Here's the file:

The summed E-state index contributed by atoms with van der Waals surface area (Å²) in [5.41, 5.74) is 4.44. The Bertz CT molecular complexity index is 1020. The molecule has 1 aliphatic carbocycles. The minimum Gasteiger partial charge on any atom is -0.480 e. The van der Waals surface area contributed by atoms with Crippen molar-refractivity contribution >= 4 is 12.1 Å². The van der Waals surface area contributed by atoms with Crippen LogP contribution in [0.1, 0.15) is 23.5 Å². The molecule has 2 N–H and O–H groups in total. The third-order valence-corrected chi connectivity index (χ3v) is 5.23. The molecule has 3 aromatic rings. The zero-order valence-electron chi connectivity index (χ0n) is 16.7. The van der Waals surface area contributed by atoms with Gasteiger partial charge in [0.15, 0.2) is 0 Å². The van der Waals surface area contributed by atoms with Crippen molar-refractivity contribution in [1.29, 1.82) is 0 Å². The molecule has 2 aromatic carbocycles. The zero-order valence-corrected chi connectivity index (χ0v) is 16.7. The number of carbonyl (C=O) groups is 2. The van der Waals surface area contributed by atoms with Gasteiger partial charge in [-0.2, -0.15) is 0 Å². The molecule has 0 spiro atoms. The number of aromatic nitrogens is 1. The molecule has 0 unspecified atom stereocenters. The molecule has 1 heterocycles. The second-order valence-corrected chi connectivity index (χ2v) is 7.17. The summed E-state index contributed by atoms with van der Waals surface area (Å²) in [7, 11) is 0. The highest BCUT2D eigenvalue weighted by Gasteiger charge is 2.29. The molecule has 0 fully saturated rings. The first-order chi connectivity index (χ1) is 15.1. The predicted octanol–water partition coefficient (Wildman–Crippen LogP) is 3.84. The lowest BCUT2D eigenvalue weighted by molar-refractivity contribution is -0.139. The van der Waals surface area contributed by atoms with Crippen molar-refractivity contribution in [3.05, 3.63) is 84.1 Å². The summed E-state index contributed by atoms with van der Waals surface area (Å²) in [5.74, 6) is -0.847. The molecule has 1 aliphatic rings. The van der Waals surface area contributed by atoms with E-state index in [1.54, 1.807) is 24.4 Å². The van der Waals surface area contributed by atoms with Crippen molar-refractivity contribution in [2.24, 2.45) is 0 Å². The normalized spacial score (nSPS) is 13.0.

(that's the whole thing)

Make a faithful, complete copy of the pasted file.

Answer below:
The summed E-state index contributed by atoms with van der Waals surface area (Å²) in [5.41, 5.74) is 4.44. The Bertz CT molecular complexity index is 1020. The molecule has 1 aliphatic carbocycles. The minimum Gasteiger partial charge on any atom is -0.480 e. The van der Waals surface area contributed by atoms with Crippen molar-refractivity contribution >= 4 is 12.1 Å². The van der Waals surface area contributed by atoms with Crippen LogP contribution in [0.1, 0.15) is 23.5 Å². The molecule has 2 N–H and O–H groups in total. The third-order valence-corrected chi connectivity index (χ3v) is 5.23. The molecule has 3 aromatic rings. The zero-order valence-electron chi connectivity index (χ0n) is 16.7. The van der Waals surface area contributed by atoms with Gasteiger partial charge in [0.15, 0.2) is 0 Å². The van der Waals surface area contributed by atoms with Crippen molar-refractivity contribution in [1.29, 1.82) is 0 Å². The molecule has 2 aromatic carbocycles. The zero-order valence-corrected chi connectivity index (χ0v) is 16.7. The number of carbonyl (C=O) groups is 2. The van der Waals surface area contributed by atoms with Gasteiger partial charge in [-0.2, -0.15) is 0 Å². The molecule has 0 spiro atoms. The number of aromatic nitrogens is 1. The molecule has 0 unspecified atom stereocenters. The molecule has 1 heterocycles. The second-order valence-corrected chi connectivity index (χ2v) is 7.17. The summed E-state index contributed by atoms with van der Waals surface area (Å²) in [7, 11) is 0. The highest BCUT2D eigenvalue weighted by Gasteiger charge is 2.29. The molecule has 0 fully saturated rings. The first-order chi connectivity index (χ1) is 15.1. The predicted octanol–water partition coefficient (Wildman–Crippen LogP) is 3.84. The lowest BCUT2D eigenvalue weighted by molar-refractivity contribution is -0.139. The van der Waals surface area contributed by atoms with Crippen molar-refractivity contribution in [3.05, 3.63) is 84.1 Å². The summed E-state index contributed by atoms with van der Waals surface area (Å²) in [5.74, 6) is -0.847. The molecule has 1 aliphatic rings. The van der Waals surface area contributed by atoms with E-state index in [1.54, 1.807) is 24.4 Å². The van der Waals surface area contributed by atoms with Crippen molar-refractivity contribution in [2.24, 2.45) is 0 Å². The normalized spacial score (nSPS) is 13.0.